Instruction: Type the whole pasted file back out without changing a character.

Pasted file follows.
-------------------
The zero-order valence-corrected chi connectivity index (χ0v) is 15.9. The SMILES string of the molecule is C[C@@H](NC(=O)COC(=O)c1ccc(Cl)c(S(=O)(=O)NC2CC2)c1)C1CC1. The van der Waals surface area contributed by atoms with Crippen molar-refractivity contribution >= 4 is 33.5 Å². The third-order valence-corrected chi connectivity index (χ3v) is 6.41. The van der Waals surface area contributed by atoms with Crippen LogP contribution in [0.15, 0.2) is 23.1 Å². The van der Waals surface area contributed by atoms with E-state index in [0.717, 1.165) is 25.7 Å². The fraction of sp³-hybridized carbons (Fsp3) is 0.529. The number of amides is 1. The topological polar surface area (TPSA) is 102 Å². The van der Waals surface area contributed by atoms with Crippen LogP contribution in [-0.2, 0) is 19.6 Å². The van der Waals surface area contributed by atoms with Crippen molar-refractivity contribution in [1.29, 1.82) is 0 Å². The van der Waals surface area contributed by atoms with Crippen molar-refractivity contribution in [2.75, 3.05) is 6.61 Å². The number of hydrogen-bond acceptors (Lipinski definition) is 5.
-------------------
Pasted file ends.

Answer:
The zero-order valence-corrected chi connectivity index (χ0v) is 15.9. The SMILES string of the molecule is C[C@@H](NC(=O)COC(=O)c1ccc(Cl)c(S(=O)(=O)NC2CC2)c1)C1CC1. The van der Waals surface area contributed by atoms with Crippen molar-refractivity contribution >= 4 is 33.5 Å². The third-order valence-corrected chi connectivity index (χ3v) is 6.41. The van der Waals surface area contributed by atoms with Crippen LogP contribution in [0.15, 0.2) is 23.1 Å². The van der Waals surface area contributed by atoms with E-state index in [0.717, 1.165) is 25.7 Å². The fraction of sp³-hybridized carbons (Fsp3) is 0.529. The number of amides is 1. The topological polar surface area (TPSA) is 102 Å². The van der Waals surface area contributed by atoms with Crippen LogP contribution in [-0.2, 0) is 19.6 Å². The van der Waals surface area contributed by atoms with Crippen molar-refractivity contribution in [1.29, 1.82) is 0 Å². The van der Waals surface area contributed by atoms with Crippen molar-refractivity contribution in [2.75, 3.05) is 6.61 Å². The number of hydrogen-bond acceptors (Lipinski definition) is 5.